“A ruin is a shell that is left behind, when capital and resources have been withdrawn from a set of networks, that otherwise sustain existence. You cannot care [about a city] if you don’t have a conception of [its] future.”
—Art critic and historian Michael Stone Richards
DETROIT — I didn’t know what to expect as I prepared for the first evening of Ideas City Detroit (ICD) on April 25. An initiative of the New Museum in New York, ICD is a weeklong studio laboratory and one day conference, created to “address challenges and opportunities arising in urban reconstruction.” Last week was the first time the museum brought the venture to Detroit, Michigan, engaging 41 fellows in the process: one-third from abroad; one-third from the United States; and one-third from Detroit itself. The fellows, myself among them, were immersed in a five-day program that featured presentations from local municipal leaders and cultural producers, site visits around the city, and lab time for fellows to brainstorm potential ideas for the city’s structure.
The experience also called for fellows to sleep every night in geometrical wooden pods at the old Herman Keifer Complex, which caused me to raise an eyebrow early on. The complex served as the treatment center for polio and tuberculosis in Detroit throughout the majority of the 20th century and was reactivated specifically for this weeklong intensive, after being vacant for several years. Initially, I was optimistic and willing to spend time overnight in the building in an effort to bond with the visiting fellows. But shortly after I arrived, I saw just how dilapidated the place was — it made me feel like an extra in an episode of American Horror Story. I decided to opt out of the sleepovers and retreat to my own bed each night.
During the first full day, we attended a presentation led by Maurice Cox, Detroit’s new urban planner. After quoting and praising Thomas Jefferson for his urban design politics, Cox shared his own plans the future of Detroit. His remedy for revitalizing the city’s ailing landscape included a series of optimistic solutions, such as planting thousands of trees, yet his presentation left much to be desired. He proposed that existing residents need to be empowered through equity — of what, I’m still not sure — and suggested that this could happen through the implementation of a new industrial urban farming mass workforce.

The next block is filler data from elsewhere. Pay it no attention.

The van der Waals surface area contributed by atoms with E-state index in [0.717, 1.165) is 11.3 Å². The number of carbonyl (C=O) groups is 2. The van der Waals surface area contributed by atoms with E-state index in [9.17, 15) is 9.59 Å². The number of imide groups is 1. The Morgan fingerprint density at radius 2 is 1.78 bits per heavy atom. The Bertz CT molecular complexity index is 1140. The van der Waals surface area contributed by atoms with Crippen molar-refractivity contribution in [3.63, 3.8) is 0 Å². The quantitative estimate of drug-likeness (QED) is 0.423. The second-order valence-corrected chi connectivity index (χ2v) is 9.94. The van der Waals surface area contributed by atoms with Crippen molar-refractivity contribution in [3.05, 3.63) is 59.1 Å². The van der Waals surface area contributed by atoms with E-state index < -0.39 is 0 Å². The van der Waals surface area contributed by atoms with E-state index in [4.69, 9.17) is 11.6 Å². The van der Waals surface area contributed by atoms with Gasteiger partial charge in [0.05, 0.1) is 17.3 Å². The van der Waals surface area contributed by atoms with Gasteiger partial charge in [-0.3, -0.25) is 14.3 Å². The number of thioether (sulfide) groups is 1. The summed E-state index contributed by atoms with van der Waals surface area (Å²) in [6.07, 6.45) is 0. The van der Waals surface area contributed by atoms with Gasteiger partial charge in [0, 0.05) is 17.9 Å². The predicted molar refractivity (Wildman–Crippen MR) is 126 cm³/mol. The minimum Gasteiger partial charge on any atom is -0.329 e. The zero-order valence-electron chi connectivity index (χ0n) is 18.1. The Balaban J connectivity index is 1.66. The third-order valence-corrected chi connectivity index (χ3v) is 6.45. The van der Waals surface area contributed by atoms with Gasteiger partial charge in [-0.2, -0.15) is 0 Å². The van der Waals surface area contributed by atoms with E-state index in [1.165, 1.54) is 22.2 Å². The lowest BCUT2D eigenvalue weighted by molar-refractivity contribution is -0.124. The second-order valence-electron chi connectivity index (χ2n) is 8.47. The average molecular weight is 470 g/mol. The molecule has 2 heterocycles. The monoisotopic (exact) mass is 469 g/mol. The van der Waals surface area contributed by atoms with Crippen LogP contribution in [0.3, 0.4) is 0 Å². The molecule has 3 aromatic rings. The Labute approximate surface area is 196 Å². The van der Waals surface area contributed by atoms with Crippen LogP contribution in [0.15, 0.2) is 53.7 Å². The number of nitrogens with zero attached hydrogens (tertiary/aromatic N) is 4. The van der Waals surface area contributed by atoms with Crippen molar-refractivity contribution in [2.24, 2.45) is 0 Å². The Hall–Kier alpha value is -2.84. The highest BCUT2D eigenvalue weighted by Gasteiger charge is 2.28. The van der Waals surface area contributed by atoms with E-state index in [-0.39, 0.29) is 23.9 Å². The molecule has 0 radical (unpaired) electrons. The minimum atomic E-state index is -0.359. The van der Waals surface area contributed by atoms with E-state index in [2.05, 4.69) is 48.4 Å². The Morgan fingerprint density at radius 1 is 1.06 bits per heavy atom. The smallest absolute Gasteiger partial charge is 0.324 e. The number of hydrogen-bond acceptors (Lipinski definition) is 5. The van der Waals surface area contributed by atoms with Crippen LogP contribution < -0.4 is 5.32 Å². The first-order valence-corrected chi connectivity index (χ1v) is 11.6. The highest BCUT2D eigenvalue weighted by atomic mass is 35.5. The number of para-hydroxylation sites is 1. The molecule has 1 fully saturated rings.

Theoretically, the idea of using vacant land to create more jobs through the implementation of industrialized agriculture sounds amazing. But I wondered if Cox had forgotten about Detroit’s past. The devastating decline of the Big Three automotive companies has taught us that relying on one industry as the city’s main source of employment is foolish.
Sixty-three percent of Detroit’s population left the metropolis between 1950–2010. While an unprecedented mass exodus was happening, the municipality still had to maintain its 140-square-mile infrastructure with a declining taxpayer base. This yielded a poor public transit system, extreme poverty, ailing educational resources, and ever-changing, often corrupt leadership. I appreciated Cox’s optimism, but he addressed these potent issues — which are the issues facing Detroit — with much speculation and few pragmatic solutions. The title of his urban renewal campaign, “S.A.V.E.D,” was also a red flag. The notion that Detroit needs saving continues to attract transplants who impose their own solutions on the city, with little to no regard for its existing residents.
Outsiders often look upon Detroiters as refugees or survivors who have withstood the bankruptcy, corruption, and crime. These are stigmatized narratives, often lacking in full context, that make me cringe. Thus I work to provide a counternarrative, one that doesn’t stereotype the city but rather humanizes it; one that amplifies its beauty, not its blight. Yet, what ICD drove home for me is that I’ve become immune to the disparities around me. While I am from Detroit and a current resident of the city, I live in one of the few vibrant neighborhoods that’s still diverse and has not been fully gentrified (Lafayette Park); I’m not forced to confront the city’s problems on a daily basis. And this is personal choice, because once you’ve experienced lowly living conditions, it’s easier to lean away from than lean back into them, which is what the Ideas City experience called for. Working in the cold and dilapidated Herman Keifer complex, hearing about the optimistic yet somewhat unrealistic solutions from the city’s urban planner, and visiting different sites to learn about their respective issues was enlightening but exhausting.
Over the course of the week, in order to provide ideas for the city’s reconstruction, I had to focus on Detroit’s many issues all at once. I had to acknowledge the fact that I romanticize too much of the past. Many of us are holding on to the old Detroit in a way that may erase us from the new one. If we, Black Detroiters, do not carve out a future for ourselves in this rapidly changing metropolis, we will be carved out of the city itself, or coopted into the imaginations and machinations of its developers.
ICD Director Joseph Grima often referred to the laboratory experience as “experimentation,” but for the Detroit fellows, Ideas City was more than just a seven-day trial. We would not be leaving on Sunday like the rest of the cohort; we would be continuing our lives in this city long after the program departed. How can we turn these ideas into a reality that benefits our home?, I asked myself. As fellows, we were able to connect and talk to city officials in ways that we, as Detroiters, had never been able to before. I decided to use this opportunity to propose an idea that could exist well beyond the weeklong “experiment.”